HONG KONG -- A local directors' group has expressed concerns about Hong Kong's plans to send two "observers" into the boardroom of Cathay Pacific Airways as part of a government-led $5.03 billion bailout of the carrier.
"We are very concerned about the observers," Roy W.K. Lo, deputy president of the Hong Kong Independent Non-Executive Director Association, told the Nikkei Asian Review.
"It is not good for observers to sit beside the board members," he said. "They shouldn't have any impact on the board. If they do, the whole corporate governance structure will collapse."
Unlike most Asian flag carriers, Cathay Pacific has always been under private-sector control. The airline's unexpected 39 billion Hong Kong dollar package, unveiled June 9, has led to questions about how much of a role the authorities now plan to take.
Officials have insisted that the government will not be a long-term shareholder in the airline, though it will gain preference shares and rights convertible to a 6.08% stake in the airline's common stock. The government has said it is only intervening because of the extraordinary stress the aviation industry is under because of the coronavirus pandemic in order to preserve the city's role as an international transport hub.
Indeed, several other Asian governments have injected capital into their local carriers in recent weeks. Singapore Airlines is raising up to 15 billion Singapore dollars ($10.8 billion) through issuing shares and convertible bonds in a recapitalization backed by state investment group Temasek Holdings. China Southern Airlines last week completed a 12.78 billion yuan ($1.8 billion) private share placement to its fully state-owned parent China Southern Air Holding.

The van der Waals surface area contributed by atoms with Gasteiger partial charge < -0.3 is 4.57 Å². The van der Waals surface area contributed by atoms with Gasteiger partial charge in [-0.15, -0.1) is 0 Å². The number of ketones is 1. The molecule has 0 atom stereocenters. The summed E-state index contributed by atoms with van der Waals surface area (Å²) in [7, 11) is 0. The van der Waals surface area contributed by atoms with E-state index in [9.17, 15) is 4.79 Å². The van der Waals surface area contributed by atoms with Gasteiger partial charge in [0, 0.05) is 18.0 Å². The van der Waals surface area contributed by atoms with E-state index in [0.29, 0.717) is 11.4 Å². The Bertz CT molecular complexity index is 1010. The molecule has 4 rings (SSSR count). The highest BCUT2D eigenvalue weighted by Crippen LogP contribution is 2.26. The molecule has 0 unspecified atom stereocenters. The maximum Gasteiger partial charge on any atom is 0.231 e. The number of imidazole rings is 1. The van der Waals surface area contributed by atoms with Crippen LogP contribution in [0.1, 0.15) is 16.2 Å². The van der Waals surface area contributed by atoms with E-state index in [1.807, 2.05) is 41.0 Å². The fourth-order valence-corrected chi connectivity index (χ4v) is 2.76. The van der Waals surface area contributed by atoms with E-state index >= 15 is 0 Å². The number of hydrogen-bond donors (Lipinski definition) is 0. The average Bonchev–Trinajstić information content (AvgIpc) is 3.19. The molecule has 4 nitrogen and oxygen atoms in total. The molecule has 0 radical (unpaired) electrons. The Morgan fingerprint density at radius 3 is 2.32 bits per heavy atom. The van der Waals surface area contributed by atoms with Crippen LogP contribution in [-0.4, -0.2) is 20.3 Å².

Finance Secretary Paul Chan Mo-po has said the Cathay observers are to "safeguard the interests of the government" by attending board meetings and voicing opinions without voting as the government does not intend to "interfere with the operation and management" of the company. He has said the representatives will be "seasoned, business professional leaders" rather than government officials.
Bernard Charnwut Chan, a financier and member of Hong Kong Chief Executive Carrie Lam's Executive Council, is already an independent director of the company.
Lo, a veteran accountant and independent director on the boards of several Hong Kong-listed companies, said board observers are "very uncommon" and he could not recall any previous local examples. To his understanding, "observers are not part of the corporate governance" structure under the city's rules for listed companies.
"They should not express any ideas or comments, nor even pass notes," he said. "They should keep silent."
Better, he said, would be for the observers to join board meetings by teleconference as their physical presence could "put [other board members] under pressure and affect the meetings." He worried the observers could also "affect the efficiency and effectiveness of the board."